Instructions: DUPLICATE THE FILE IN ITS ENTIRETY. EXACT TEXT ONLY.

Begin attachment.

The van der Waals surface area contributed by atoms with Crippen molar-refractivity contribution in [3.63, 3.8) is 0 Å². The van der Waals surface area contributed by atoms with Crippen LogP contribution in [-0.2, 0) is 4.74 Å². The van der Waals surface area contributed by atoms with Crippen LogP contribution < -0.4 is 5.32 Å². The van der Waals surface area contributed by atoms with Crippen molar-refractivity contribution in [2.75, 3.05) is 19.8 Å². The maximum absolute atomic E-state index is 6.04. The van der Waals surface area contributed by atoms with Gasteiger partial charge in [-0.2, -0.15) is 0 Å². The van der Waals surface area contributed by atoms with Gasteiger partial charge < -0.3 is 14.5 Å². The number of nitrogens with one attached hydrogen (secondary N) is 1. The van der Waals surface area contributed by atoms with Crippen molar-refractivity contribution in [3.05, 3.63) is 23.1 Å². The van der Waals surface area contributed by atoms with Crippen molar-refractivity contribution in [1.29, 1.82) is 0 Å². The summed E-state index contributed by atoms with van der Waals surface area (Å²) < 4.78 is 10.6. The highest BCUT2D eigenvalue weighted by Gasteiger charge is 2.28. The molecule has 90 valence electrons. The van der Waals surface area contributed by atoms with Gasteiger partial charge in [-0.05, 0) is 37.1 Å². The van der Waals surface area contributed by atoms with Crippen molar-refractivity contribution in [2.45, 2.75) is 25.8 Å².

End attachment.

The van der Waals surface area contributed by atoms with Crippen molar-refractivity contribution in [3.63, 3.8) is 0 Å². The van der Waals surface area contributed by atoms with Crippen LogP contribution in [-0.2, 0) is 4.74 Å². The van der Waals surface area contributed by atoms with Crippen LogP contribution < -0.4 is 5.32 Å². The van der Waals surface area contributed by atoms with Crippen molar-refractivity contribution in [2.75, 3.05) is 19.8 Å². The maximum absolute atomic E-state index is 6.04. The van der Waals surface area contributed by atoms with Gasteiger partial charge in [-0.2, -0.15) is 0 Å². The van der Waals surface area contributed by atoms with Gasteiger partial charge < -0.3 is 14.5 Å². The number of nitrogens with one attached hydrogen (secondary N) is 1. The van der Waals surface area contributed by atoms with Crippen molar-refractivity contribution in [3.05, 3.63) is 23.1 Å². The van der Waals surface area contributed by atoms with Crippen molar-refractivity contribution in [1.29, 1.82) is 0 Å². The summed E-state index contributed by atoms with van der Waals surface area (Å²) < 4.78 is 10.6. The highest BCUT2D eigenvalue weighted by Gasteiger charge is 2.28. The molecule has 90 valence electrons. The van der Waals surface area contributed by atoms with Gasteiger partial charge in [-0.05, 0) is 37.1 Å². The van der Waals surface area contributed by atoms with Crippen molar-refractivity contribution in [2.45, 2.75) is 25.8 Å².